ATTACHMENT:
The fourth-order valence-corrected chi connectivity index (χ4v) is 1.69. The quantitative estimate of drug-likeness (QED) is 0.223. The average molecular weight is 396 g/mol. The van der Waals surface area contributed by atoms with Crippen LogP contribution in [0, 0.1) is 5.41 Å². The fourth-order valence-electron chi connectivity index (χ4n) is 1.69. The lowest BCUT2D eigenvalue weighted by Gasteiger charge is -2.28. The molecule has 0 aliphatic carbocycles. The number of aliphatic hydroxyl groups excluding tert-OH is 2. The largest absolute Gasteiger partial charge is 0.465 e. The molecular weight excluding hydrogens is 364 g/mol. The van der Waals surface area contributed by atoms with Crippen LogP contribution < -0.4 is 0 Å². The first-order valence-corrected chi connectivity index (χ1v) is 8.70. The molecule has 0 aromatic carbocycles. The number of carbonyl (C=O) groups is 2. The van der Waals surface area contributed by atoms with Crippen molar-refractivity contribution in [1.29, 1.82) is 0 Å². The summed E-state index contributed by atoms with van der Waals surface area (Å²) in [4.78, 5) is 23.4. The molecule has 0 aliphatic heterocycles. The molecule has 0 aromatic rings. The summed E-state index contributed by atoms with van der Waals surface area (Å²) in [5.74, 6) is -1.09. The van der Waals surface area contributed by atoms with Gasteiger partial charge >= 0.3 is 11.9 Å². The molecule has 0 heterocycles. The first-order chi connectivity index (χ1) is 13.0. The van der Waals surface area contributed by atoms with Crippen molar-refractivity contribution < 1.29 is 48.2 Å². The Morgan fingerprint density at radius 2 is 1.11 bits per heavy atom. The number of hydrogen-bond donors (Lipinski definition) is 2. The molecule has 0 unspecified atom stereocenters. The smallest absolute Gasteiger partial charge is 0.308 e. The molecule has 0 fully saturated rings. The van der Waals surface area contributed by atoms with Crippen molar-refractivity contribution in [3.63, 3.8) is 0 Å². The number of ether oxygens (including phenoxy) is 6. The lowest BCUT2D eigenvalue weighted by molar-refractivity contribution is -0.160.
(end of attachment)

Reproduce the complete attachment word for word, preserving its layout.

The fourth-order valence-corrected chi connectivity index (χ4v) is 1.69. The quantitative estimate of drug-likeness (QED) is 0.223. The average molecular weight is 396 g/mol. The van der Waals surface area contributed by atoms with Crippen LogP contribution in [0, 0.1) is 5.41 Å². The fourth-order valence-electron chi connectivity index (χ4n) is 1.69. The lowest BCUT2D eigenvalue weighted by Gasteiger charge is -2.28. The molecule has 0 aliphatic carbocycles. The number of aliphatic hydroxyl groups excluding tert-OH is 2. The largest absolute Gasteiger partial charge is 0.465 e. The molecular weight excluding hydrogens is 364 g/mol. The van der Waals surface area contributed by atoms with Crippen LogP contribution < -0.4 is 0 Å². The first-order valence-corrected chi connectivity index (χ1v) is 8.70. The molecule has 0 aromatic carbocycles. The number of carbonyl (C=O) groups is 2. The van der Waals surface area contributed by atoms with Crippen molar-refractivity contribution in [1.29, 1.82) is 0 Å². The summed E-state index contributed by atoms with van der Waals surface area (Å²) in [4.78, 5) is 23.4. The molecule has 0 aliphatic heterocycles. The molecule has 0 aromatic rings. The summed E-state index contributed by atoms with van der Waals surface area (Å²) in [5.74, 6) is -1.09. The van der Waals surface area contributed by atoms with Gasteiger partial charge >= 0.3 is 11.9 Å². The molecule has 0 heterocycles. The first-order chi connectivity index (χ1) is 13.0. The van der Waals surface area contributed by atoms with Crippen molar-refractivity contribution < 1.29 is 48.2 Å². The Morgan fingerprint density at radius 2 is 1.11 bits per heavy atom. The number of hydrogen-bond donors (Lipinski definition) is 2. The molecule has 0 unspecified atom stereocenters. The smallest absolute Gasteiger partial charge is 0.308 e. The molecule has 0 fully saturated rings. The van der Waals surface area contributed by atoms with Crippen molar-refractivity contribution in [3.63, 3.8) is 0 Å². The number of ether oxygens (including phenoxy) is 6. The lowest BCUT2D eigenvalue weighted by molar-refractivity contribution is -0.160.